Syrian government threatens strike on Lebanese "armed gangs"
As the Syrian conflict entered its third year Friday, international fears of a spillover of the conflict intensified after Damascus threatened to bomb “armed gangs” in Lebanon if incursions into its territory continue.
“Armed terrorist groups have infiltrated in large numbers in the past 36 hours from Lebanese territory into Syrian territory,” the Syrian Foreign Ministry wrote in a letter to its Lebanese counterpart Thursday.
It said Syrian forces had clashed with these groups on Syrian territory. “The clashes are ongoing,” it added.
The letter said Syrian forces were still exercising self-restraint by not striking “concentrations of armed gangs inside Lebanese territory in order to prevent them from crossing into Syrian territory.”
“But this will not last indefinitely,” the letter warned.
“Syria expects the Lebanese side not to allow those [groups] to use the border as a conduit because they are targeting the security of the Syrian people, violating Syrian sovereignty and exploiting the good brotherly relations between the two countries,” it added.
In a rare united declaration on the Syrian conflict, the Security Council expressed deep concern over the impact on Lebanon from the Syrian conflict, in a statement agreed at closed talks.
Council members “underscored their grave concern over repeated incidents of cross-border fire which caused death and injury among the Lebanese population, incursions, abductions and arms trafficking across the Lebanese-Syrian border, as well as other border violations.”
The statement was read to reporters by Russia’s U.N. envoy Vitaly Churkin.
The Security Council “underlined the importance of full respect for Lebanon’s sovereignty, unity and territorial integrity.”
It also expressed “deep concern at the impact of the Syrian crisis on Lebanon’s stability.”
Council members “appealed to all Lebanese people to preserve national unity in the face of attempts to undermine the country’s stability and stressed the need for all Lebanese parties to respect Lebanon’s policy of disassociation and to refrain from any involvement in the Syrian crisis.”
U.N. envoy to Lebanon Derek Plumbly said there was “ongoing concern about weapons smuggling and other breaches” of the border. He added that the Security Council statement was “important for Lebanon.” In Brussels, the French president stepped up calls to arm the rebels and regime warplanes bombarded opposition-held areas across the country.
President Francois Hollande urged Europe’s leaders to lift an arms embargo on Syria to help rebels battling Assad’s regime.
He spoke as London and Paris sought jointly to lift the embargo to enable them to arm the rebels, angering Damascus but drawing a cautious welcome from the opposition.
Arriving in Brussels for a two-day summit with EU leaders, Hollande told journalists: “We want Europeans to lift the arms embargo.”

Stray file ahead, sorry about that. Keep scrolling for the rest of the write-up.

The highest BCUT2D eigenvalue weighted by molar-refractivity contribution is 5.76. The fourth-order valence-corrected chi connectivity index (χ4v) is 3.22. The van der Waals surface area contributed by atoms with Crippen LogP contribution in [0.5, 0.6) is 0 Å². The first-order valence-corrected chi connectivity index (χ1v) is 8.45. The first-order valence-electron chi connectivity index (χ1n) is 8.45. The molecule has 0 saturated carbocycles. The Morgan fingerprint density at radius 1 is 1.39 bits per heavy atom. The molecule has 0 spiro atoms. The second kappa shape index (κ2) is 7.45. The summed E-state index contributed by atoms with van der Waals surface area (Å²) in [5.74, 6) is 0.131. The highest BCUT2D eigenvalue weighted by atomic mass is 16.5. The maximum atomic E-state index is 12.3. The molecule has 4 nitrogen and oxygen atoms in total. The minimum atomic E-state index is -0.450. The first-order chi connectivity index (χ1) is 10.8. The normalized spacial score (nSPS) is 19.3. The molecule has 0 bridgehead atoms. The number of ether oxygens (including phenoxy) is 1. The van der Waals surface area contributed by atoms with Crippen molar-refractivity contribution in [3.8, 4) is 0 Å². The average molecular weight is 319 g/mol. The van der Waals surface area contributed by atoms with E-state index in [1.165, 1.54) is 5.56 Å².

“We are ready to support the rebellion, so we are ready to go this far. We must take our responsibilities.”
Syria’s official SANA news agency said it would be a “flagrant violation of the principles of international law ... to provide weapons to terrorist groups in Syria.”
Earlier, French Foreign Minister Laurent Fabius told France Info radio that Britain and France would ask “the Europeans now to lift the embargo so that the resistance fighters have the possibility of defending themselves.”
Assad’s government is receiving weapons from Iran and Russia which gave it an edge over the opposition, Fabius said.
He said Paris and London would press for quick new EU talks on the arms embargo, which was extended on Feb. 28 for three months by EU foreign ministers, although such sanctions are constantly reviewed.
Fabius said the two governments were ready to go ahead with arms deliveries even without the support of their partners.
Hollande and British Prime Minister David Cameron met separately at the start of the summit and agreed they would discuss with other leaders what more the EU could do on the Syria embargo, Cameron’s spokeswoman said.
The arms embargo is “backfiring,” she said. “It doesn’t stop those aiding Assad, it does stop EU countries and others helping those against whom Assad is waging a brutal and terrorizing war,” she added.
Turkish Foreign Minister Ahmet Davutoglu backed Fabius’ comments. “If the international community displayed in a very clear and decisive manner the will to stop the Syrian regime [from] waging war, there would be no need for any kind of arming,” he said.
Syria’s main opposition bloc, the National Coalition, welcomed Fabius’ comments, saying that Western arms deliveries would be essential to the success of the uprising. “As long as the Europeans and the Americans do not arm the rebels, they are telling Assad to keep fighting,” coalition spokesman Walid al-Bunni told AFP.
Regime warplanes bombarded rebel positions across Syria Thursday, a day on which violence claimed at least 133 lives, almost equally divided between civilians, rebels and soldiers, the Syrian Observatory for Human Rights said, while fierce clashes raged near the ancient citadel in the central city of Homs.
U.N. peacekeepers monitoring the cease-fire line between Syria and the Israeli-occupied Golan Heights Thursday halted patrols after rebels detained 21 observers for three days last week, diplomats said.
Also Thursday, Israel’s military intelligence chief said the Assad regime had contingency plans to use chemical weapons as it battles insurgents.
“Assad is making advance preparations to use chemical weapons. He did not give the order yet, but is preparing for it,” Maj. Gen. Avi Kohavi said.
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